“As a geneticist, that’s rubbish,” Spector says. “Statistically, it might be true, but actually at a personally level, it’s virtually no use. Our microbes are so much different than our DNA makeup. We share any, for example, 20 to 30 percent of our microbes [between] any two people. And so, understand how that community is and what’s different should mean that I can tell whether someone is healthy or whether they’re more likely to get fat or diabetes, [by] looking at the general diversity [of their microbes]. And I can also try and now use this information when you’ve got thousands of people to predict what the best foods are for people.”

Healthy Eating Myth Busting

It’s fascinating insight into the future of predictive health. Spector’s book, “The Diet Myth,” detailed how the health industry has failed the general public for roughly the past 30 years. People were told to eat low-fat foods, count their calories and get lots of exercise. Spector calls that advice “very old-fashioned, very 20th Century.”

“We only really understood food around those primitive concepts in these very broad categories of fats and sugars and proteins and we’ve ignored one of the big ones, which is fiber,” Spector says.

Diets cannot revolve around the three blocks of fats, sugar and protein. What matters, Spector says, is the total amount of chemicals consumed and the effects on the body. Take, for example, a banana. A banana can’t be defined in one of the three categories because it’s made up of 600 chemicals. Once a banana is ingested and combines with gut microbes it converts to 6,000 chemicals.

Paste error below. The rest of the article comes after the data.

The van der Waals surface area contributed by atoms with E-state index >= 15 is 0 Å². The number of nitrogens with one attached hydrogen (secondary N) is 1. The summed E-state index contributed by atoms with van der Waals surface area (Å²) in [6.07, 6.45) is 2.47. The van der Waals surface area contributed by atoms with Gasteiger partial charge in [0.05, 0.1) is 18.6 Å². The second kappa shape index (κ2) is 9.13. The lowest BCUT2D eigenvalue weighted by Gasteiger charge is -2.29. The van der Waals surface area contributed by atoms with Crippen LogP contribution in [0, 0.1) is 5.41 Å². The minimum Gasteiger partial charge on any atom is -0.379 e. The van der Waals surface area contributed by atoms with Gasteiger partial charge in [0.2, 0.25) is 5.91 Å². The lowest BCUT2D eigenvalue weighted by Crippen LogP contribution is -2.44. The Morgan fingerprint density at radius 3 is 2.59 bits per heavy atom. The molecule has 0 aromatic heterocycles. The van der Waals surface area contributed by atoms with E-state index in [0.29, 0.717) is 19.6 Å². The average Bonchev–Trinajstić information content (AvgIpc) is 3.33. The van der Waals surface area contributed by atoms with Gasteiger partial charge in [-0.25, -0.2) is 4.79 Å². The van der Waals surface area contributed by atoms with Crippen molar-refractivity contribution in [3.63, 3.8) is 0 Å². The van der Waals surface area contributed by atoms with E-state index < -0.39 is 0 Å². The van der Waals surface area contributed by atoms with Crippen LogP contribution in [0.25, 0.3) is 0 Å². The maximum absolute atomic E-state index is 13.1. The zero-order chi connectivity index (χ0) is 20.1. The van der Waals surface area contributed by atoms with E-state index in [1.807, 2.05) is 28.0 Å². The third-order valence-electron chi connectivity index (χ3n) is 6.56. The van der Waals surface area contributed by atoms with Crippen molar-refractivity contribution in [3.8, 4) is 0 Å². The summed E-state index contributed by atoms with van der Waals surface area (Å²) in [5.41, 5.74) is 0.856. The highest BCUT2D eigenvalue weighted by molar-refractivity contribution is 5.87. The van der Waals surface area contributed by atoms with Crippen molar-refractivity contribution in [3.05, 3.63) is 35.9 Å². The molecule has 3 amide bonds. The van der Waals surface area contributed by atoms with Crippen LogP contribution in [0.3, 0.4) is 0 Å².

Making the microbiome more complex: everyone will react differently to that same banana. The effects of the chemicals produced will present differently in each individual.

Diversifying Diets — and Microbes

“Virtually all diets, people end up restricting what they eat which actually has a long-term effect of reducing your microbes and therefore they’re less able to cope with modern living,” he adds.

Spector said you cannot generalize healthy eating guidelines with broad generalizations when it comes to the microbiome because everyone will react differently. Human genetics shape the gut microbiome.

“But if you had to have one rule, people on very restrictive diets don’t do well and people who have the more diverse diets…are healthier,” he says. This is because a diverse diet is full of different nutrients and, in turn, build a diverse group of microbes. Spector compares the microbiome to a garden – the nutrients consumed are like the fertilizer helping the plants or microbes grow.